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Pembrokeshire Coastal Path
The Pembrokeshire Coastal Path runs the 186 miles from Amroth, in the south, to St Dogmaels, in the north of Pembrokeshire. The designated National Trail meanders along some of the most scenic coastline in Britain. Tenby, Solva, Newport and the city of St Davids (birthplace of Wales’ Patron Saint) are all along the Pembrokeshire Coastal Path, and so is the Pembrokeshire Coast National Park. The Pembrokeshire Coast National Park is Britain’s only coastal national park. The path itself was first opened in 1970 and has even featured in a BBC television series.
Our latest post features a shot taken along the Pembrokeshire Coastal Path between Abereiddy and Porthgain. This is on one of Wales’ top 10 pub walks. Not too long ago, in the early 1900s, slate was shuttled along this paradisaical stretch of the Pembrokeshire coast; from the quarry in Abereiddy to the harbour of Porthgain. From Porthgain the slate was shipped to locations all over the world. Today, however, you are much more likely to run into awestruck ramblers than slate-filled trams on this section of the Pembrokeshire Coastal Path. Slate – visible in the picture – is a reminder to ramblers of the region’s recent history, as they sit on the bench at the peak of the mound. Taking a well-earned rest rest here, hikers meditate, contemplate life or simply take in the breathtaking view.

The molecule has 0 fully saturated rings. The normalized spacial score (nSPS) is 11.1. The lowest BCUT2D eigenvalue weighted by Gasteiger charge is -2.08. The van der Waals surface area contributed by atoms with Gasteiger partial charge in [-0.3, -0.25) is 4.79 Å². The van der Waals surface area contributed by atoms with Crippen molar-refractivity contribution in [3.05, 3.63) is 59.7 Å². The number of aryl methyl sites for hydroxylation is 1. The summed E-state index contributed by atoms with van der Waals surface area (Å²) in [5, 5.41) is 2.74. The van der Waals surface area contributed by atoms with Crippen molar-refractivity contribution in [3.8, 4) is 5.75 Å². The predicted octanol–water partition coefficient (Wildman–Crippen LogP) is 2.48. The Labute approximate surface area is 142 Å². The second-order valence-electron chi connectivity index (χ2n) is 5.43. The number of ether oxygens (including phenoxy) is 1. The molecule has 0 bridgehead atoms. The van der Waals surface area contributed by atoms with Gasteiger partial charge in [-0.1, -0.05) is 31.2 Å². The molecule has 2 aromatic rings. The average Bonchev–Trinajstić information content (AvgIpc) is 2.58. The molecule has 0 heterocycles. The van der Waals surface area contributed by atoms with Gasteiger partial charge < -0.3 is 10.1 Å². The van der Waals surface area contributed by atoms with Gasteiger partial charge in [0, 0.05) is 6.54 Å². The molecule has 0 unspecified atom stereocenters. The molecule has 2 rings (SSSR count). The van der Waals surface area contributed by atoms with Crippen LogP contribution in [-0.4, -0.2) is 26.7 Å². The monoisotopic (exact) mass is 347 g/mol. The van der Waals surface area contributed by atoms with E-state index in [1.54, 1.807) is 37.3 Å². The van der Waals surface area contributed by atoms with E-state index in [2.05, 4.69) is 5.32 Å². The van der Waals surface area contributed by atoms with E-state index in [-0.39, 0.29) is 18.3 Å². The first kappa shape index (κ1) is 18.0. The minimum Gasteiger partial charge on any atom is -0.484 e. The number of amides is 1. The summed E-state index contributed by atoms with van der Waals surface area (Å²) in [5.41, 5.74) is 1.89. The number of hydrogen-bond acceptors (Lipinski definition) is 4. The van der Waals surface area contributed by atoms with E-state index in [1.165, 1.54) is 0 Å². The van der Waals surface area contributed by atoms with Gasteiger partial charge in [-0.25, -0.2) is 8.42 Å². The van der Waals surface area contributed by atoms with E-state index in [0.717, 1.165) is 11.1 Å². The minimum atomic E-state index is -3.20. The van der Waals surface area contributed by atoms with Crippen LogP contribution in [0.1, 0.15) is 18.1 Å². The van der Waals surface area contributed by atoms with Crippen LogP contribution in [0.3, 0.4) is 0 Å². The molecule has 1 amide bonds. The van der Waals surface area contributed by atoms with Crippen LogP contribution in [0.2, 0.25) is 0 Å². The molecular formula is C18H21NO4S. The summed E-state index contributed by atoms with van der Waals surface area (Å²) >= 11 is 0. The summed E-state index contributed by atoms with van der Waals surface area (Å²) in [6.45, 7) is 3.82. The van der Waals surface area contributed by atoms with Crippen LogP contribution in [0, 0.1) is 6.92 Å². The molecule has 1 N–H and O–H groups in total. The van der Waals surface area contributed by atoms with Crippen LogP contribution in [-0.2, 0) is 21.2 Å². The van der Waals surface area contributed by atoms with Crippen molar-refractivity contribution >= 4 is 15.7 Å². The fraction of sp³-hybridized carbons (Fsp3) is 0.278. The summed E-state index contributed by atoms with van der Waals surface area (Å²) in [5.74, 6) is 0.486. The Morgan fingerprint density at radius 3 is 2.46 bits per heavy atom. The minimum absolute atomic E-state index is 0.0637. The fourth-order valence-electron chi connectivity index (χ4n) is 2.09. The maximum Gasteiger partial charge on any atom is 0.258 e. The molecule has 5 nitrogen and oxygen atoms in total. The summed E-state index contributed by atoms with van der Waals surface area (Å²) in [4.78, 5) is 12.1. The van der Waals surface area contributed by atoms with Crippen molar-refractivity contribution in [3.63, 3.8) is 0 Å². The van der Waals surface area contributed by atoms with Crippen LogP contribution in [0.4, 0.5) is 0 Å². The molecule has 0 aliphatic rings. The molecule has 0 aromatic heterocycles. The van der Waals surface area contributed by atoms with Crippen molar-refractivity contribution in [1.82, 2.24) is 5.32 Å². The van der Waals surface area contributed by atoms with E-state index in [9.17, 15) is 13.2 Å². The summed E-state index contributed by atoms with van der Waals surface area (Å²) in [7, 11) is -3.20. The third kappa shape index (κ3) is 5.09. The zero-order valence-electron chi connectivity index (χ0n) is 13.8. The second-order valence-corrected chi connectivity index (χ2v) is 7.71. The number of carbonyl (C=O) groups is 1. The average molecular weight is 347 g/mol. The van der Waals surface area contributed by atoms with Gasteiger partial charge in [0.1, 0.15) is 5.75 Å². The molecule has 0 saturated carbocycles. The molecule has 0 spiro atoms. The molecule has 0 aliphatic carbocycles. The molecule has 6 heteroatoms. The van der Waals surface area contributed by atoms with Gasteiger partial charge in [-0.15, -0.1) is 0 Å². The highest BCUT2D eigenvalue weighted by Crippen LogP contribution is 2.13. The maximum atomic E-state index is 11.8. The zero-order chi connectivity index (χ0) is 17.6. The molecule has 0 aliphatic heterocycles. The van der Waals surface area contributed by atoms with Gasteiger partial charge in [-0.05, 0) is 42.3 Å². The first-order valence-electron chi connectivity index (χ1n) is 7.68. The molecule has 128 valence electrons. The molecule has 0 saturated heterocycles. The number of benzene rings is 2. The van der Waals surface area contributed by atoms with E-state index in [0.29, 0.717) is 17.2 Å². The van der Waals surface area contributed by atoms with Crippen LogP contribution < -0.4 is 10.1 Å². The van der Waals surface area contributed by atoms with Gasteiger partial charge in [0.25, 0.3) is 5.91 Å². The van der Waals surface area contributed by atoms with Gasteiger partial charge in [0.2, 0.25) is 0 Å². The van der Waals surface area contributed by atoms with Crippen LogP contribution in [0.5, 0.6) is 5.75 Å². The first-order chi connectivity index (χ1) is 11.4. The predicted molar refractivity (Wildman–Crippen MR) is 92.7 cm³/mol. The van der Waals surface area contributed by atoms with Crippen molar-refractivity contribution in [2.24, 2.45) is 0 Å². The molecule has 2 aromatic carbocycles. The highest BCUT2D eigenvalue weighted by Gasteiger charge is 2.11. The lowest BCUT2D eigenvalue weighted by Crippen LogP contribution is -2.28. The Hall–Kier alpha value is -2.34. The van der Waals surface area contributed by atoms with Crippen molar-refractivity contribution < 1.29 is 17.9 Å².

For information on the Pembrokeshire Coastal Path including activities, events and planning a trip, visit the National Trail Pembrokeshire Coast website or the National Trails website. A map of the path can be found at the Visit Pembrokeshire site. For inspirations for places to stay in the area, you might want to take a look at St Davids Destinations.